Cookies on this website
We use cookies to ensure that we give you the best experience on our website. If you click 'Continue' we'll assume that you are happy to receive all cookies and you won't see this message again. Click 'Find out more' for information on how to change your cookie settings.

OBJECTIVES: Typhoid fever caused by Salmonella Typhi remains a major burden worldwide. Gastrointestinal bleeding can be seen in up to 10 percent of patients and may be fatal. The coagulopathy, which may be the driver of this severe complication in patients with typhoid fever, however is ill defined. The aim of this study was to evaluate the activation of coagulation, anticoagulation, and fibrinolysis in patients with acute typhoid fever. METHODS: Parameters of coagulation and fibrinolysis were measured in 28 hospitalized patients with culture-confirmed or PCR-confirmed typhoid fever and compared to 38 age- and sex-matched healthy volunteers. RESULTS: Patients demonstrated activation of the coagulation system, as reflected by elevated in vitro thrombin generation and high plasma levels of fibrinogen, D-dimer and prothrombin fragment F1 + 2 in concert with consumption of coagulation factors resulting in a prolonged prothrombin-time and activated-partial-thromboplastin-time. Concurrently, the anticoagulant proteins, protein C and antithrombin, were significantly lower in comparison to healthy controls. Patients also demonstrated evidence of activation and inhibition of fibrinolysis and a marked activation of endothelial cells. The extent of coagulation activation was associated with the course of the disease, repeated testing during convalescence showed a return toward normal values. CONCLUSIONS: Activation of coagulation is an important clinical feature of typhoid fever and is associated with severity of disease.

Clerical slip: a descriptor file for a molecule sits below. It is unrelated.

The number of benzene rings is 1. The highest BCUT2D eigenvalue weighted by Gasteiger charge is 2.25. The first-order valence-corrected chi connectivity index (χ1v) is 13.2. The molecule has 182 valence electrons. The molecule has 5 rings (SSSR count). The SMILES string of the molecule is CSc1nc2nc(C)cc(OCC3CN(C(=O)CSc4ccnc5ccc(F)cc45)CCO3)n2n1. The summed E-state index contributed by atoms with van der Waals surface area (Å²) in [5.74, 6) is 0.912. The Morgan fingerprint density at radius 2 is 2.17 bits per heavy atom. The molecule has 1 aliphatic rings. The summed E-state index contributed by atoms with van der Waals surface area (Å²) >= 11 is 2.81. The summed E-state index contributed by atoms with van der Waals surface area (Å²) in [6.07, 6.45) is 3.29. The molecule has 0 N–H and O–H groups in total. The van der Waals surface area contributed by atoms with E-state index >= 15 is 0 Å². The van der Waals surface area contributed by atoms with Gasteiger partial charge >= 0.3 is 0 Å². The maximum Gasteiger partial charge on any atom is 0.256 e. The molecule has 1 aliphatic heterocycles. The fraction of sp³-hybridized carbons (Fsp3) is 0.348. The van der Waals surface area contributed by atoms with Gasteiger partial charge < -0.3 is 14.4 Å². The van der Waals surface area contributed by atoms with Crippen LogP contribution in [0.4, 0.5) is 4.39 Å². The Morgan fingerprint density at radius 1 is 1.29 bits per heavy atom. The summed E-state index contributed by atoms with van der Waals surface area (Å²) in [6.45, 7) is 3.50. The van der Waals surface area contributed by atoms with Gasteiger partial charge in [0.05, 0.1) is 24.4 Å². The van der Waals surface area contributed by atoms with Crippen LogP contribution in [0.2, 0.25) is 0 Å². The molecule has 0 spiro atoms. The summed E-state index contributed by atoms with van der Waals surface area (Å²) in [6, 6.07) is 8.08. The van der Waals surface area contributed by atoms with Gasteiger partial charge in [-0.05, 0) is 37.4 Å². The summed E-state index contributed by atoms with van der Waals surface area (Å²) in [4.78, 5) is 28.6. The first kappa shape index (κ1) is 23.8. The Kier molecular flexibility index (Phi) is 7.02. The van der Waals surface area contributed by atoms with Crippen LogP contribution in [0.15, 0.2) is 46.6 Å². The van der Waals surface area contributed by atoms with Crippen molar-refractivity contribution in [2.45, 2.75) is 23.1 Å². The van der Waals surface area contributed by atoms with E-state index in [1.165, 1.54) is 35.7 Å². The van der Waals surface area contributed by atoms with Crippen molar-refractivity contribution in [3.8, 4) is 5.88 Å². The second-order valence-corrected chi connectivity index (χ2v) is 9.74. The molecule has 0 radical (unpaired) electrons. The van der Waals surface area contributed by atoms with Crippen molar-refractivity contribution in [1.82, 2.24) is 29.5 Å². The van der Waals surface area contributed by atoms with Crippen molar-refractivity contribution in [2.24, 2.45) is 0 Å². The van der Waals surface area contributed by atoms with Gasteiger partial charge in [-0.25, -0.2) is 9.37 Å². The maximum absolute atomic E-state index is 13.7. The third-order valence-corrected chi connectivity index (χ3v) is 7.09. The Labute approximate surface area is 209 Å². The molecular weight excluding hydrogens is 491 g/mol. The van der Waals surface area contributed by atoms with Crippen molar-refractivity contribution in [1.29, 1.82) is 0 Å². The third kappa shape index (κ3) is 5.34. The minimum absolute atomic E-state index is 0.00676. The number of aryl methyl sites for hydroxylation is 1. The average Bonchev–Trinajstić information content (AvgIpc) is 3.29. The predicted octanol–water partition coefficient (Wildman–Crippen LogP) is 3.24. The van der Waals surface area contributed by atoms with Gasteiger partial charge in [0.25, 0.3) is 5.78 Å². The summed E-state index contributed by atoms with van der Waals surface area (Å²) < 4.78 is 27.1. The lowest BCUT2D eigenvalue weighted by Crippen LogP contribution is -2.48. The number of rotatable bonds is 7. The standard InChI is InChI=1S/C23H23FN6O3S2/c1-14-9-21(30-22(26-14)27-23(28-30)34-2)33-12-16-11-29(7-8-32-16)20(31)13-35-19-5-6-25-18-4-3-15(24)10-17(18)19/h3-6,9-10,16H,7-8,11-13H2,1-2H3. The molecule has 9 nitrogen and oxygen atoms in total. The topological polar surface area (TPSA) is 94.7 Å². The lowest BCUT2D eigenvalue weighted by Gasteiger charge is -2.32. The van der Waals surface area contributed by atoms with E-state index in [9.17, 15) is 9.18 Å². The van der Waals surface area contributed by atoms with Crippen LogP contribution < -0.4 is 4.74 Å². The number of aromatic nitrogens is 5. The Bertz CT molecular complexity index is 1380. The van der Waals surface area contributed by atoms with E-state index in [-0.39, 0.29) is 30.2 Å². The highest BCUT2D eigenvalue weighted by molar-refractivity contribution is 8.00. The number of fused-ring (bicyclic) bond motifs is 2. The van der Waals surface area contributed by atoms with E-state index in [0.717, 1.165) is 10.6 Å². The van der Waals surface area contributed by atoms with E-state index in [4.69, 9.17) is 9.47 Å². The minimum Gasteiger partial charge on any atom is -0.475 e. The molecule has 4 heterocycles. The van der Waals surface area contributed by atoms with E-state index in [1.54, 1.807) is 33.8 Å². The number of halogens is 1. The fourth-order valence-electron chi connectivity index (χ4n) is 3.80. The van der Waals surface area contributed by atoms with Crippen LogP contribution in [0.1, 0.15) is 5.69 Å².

Original publication




Journal article


J Infect

Publication Date





60 - 67


Disseminated intravascular coagulation (DIC), Endocan, Fibrinolytic disorders, Protein C, Salmonella Typhi, Thrombin